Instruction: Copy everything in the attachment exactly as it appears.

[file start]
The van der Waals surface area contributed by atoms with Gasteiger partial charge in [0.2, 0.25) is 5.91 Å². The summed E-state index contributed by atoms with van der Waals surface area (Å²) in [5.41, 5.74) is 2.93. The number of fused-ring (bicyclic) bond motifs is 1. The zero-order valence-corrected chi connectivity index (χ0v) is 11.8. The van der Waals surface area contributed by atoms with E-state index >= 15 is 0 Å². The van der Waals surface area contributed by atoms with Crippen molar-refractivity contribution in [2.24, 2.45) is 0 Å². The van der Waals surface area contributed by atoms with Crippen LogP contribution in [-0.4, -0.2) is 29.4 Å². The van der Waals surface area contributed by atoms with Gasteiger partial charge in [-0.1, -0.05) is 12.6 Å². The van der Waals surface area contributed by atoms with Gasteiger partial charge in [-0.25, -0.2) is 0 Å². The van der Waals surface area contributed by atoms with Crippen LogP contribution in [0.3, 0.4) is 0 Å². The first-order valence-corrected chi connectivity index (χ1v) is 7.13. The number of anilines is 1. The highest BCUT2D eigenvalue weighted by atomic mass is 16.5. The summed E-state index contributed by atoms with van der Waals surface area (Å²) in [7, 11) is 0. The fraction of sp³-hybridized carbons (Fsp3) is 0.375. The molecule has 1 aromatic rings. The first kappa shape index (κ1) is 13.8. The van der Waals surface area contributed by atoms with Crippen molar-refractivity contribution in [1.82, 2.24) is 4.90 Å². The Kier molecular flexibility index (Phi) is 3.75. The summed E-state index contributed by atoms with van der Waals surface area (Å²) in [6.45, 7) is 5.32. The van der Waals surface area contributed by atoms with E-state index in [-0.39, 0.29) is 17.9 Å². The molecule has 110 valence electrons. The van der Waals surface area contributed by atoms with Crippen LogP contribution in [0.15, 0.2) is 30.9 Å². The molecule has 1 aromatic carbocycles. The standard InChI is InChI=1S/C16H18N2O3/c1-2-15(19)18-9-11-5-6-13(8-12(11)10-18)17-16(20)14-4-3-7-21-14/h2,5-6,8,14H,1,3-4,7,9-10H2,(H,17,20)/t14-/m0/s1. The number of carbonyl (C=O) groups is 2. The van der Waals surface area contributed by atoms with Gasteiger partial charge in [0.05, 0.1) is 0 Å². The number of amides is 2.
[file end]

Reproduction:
The van der Waals surface area contributed by atoms with Gasteiger partial charge in [0.2, 0.25) is 5.91 Å². The summed E-state index contributed by atoms with van der Waals surface area (Å²) in [5.41, 5.74) is 2.93. The number of fused-ring (bicyclic) bond motifs is 1. The zero-order valence-corrected chi connectivity index (χ0v) is 11.8. The van der Waals surface area contributed by atoms with E-state index >= 15 is 0 Å². The van der Waals surface area contributed by atoms with Crippen molar-refractivity contribution in [2.24, 2.45) is 0 Å². The van der Waals surface area contributed by atoms with Crippen LogP contribution in [-0.4, -0.2) is 29.4 Å². The van der Waals surface area contributed by atoms with Gasteiger partial charge in [-0.1, -0.05) is 12.6 Å². The van der Waals surface area contributed by atoms with Gasteiger partial charge in [-0.25, -0.2) is 0 Å². The van der Waals surface area contributed by atoms with Crippen LogP contribution in [0.3, 0.4) is 0 Å². The first-order valence-corrected chi connectivity index (χ1v) is 7.13. The number of anilines is 1. The highest BCUT2D eigenvalue weighted by atomic mass is 16.5. The summed E-state index contributed by atoms with van der Waals surface area (Å²) in [7, 11) is 0. The fraction of sp³-hybridized carbons (Fsp3) is 0.375. The molecule has 1 aromatic rings. The first kappa shape index (κ1) is 13.8. The van der Waals surface area contributed by atoms with Crippen molar-refractivity contribution in [1.82, 2.24) is 4.90 Å². The Kier molecular flexibility index (Phi) is 3.75. The summed E-state index contributed by atoms with van der Waals surface area (Å²) in [6.45, 7) is 5.32. The van der Waals surface area contributed by atoms with E-state index in [-0.39, 0.29) is 17.9 Å². The molecule has 110 valence electrons. The van der Waals surface area contributed by atoms with Crippen LogP contribution in [0.15, 0.2) is 30.9 Å². The molecule has 1 aromatic carbocycles. The standard InChI is InChI=1S/C16H18N2O3/c1-2-15(19)18-9-11-5-6-13(8-12(11)10-18)17-16(20)14-4-3-7-21-14/h2,5-6,8,14H,1,3-4,7,9-10H2,(H,17,20)/t14-/m0/s1. The number of carbonyl (C=O) groups is 2. The van der Waals surface area contributed by atoms with Gasteiger partial charge in [0.05, 0.1) is 0 Å². The number of amides is 2.